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Daratumumab Prolongs PFS in Frail Patients With Multiple Myeloma
Release time:2022-02-22 08:54:00

Adding daratumumab to lenalidomide and dexamethasone (D-Rd) improved progression-free survival (PFS) in transplant-ineligible patients with newly diagnosed multiple myeloma (MM), regardless of frailty status, according to a subgroup analysis of the MAIA study published in Leukemia.1

The phase 3 MAIA trial (ClinicalTrials.gov Identifier: NCT02252172) included 737 patients — 368 who were randomly assigned to receive D-Rd and 369 assigned to lenalidomide and dexamethasone (Rd). Prior results showed that D-Rd improved PFS over Rd.2

For the current analysis, researchers compared the 2 regimens across frailty subgroups. Patients were divided into 3 subgroups — fit, intermediate, or frail — and 2 subgroups — frail or non-frail.

In the overall population, 396 patients were non-frail (53.3% of the D-Rd arm and 54.2% of the Rd arm), including 146 who were fit (18.5% and 21.1%, respectively) and 250 who were in the intermediate group (34.8% and 33.1%, respectively). The remaining 341 patients were frail (46.7% and 45.8%, respectively).

At a median follow-up of 36.4 months, D-Rd conferred a PFS benefit across the frail and non-frail subgroups.

In the fit subgroup, the median PFS was not reached in the D-Rd arm and was 41.7 months in the Rd arm (hazard ratio [HR], 0.41; P =.0028). In the intermediate subgroup, the median PFS was not reached in either treatment arm (HR, 0.53; P =.0024).

In the total non-frail subgroup, the median PFS was not reached in the D-Rd arm and was 41.7 months in the Rd arm (HR, 0.48; P <.0001). In the frail subgroup, the median PFS was not reached and 30.4 months, respectively (HR, 0.62; P =.003).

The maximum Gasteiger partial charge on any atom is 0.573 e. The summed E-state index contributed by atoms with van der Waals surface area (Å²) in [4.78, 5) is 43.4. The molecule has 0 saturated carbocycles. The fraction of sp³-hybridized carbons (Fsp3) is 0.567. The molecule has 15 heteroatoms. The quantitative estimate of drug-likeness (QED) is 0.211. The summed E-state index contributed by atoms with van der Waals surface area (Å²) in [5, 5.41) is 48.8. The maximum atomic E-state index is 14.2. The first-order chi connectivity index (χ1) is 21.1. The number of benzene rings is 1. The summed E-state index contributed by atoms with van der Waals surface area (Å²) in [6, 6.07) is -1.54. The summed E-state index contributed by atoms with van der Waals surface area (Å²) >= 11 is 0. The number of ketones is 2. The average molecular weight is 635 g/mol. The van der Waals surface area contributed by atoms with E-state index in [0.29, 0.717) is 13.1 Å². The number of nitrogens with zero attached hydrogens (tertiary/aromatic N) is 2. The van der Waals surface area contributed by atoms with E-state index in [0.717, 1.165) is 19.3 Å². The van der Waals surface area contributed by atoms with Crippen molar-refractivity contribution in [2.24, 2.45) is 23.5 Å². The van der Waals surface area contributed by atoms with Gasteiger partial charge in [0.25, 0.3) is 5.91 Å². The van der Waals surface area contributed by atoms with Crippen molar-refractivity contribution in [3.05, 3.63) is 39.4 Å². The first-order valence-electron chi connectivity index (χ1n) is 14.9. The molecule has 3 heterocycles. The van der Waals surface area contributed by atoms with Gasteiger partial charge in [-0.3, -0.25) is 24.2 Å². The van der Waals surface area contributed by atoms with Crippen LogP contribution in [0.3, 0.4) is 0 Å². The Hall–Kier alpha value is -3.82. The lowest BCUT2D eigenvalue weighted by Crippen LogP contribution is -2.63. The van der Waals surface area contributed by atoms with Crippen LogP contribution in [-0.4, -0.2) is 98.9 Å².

The 3-year PFS rate was higher in the D-Rd arm than in the Rd arm across all frailty subgroups:

Fit — 78.3% with D-Rd and 53.6% with Rd

Intermediate — 70.4% with D-Rd and 51.7% with Rd

All non-frail — 73.2% with D-Rd and 52.1% with Rd

Frail — 61.5% with D-Rd and 39.5% with Rd.

“The safety profile of D-Rd in frailty subgroups was generally consistent with the overall population of MAIA,” the researchers wrote.

The most common grade 3-4 treatment-emergent adverse event (TEAE) was neutropenia in both frail patients (57.7% with D-Rd and 33.1% with Rd) and non-frail patients (45.4% and 37.2%, respectively).

In both treatment arms, the frail patients had higher rates of grade 3-4 TEAEs, serious TEAEs, treatment discontinuation, and death.

The researchers concluded that these results “support the clinical benefit of D-Rd” in transplant-ineligible patients with newly diagnosed MM, regardless of frailty status.

Disclosures: This research was supported by Janssen Research & Development, LLC. Some study authors declared affiliations with biotech, pharmaceutical, and/or device companies. Please see the original reference for a full list of disclosures.






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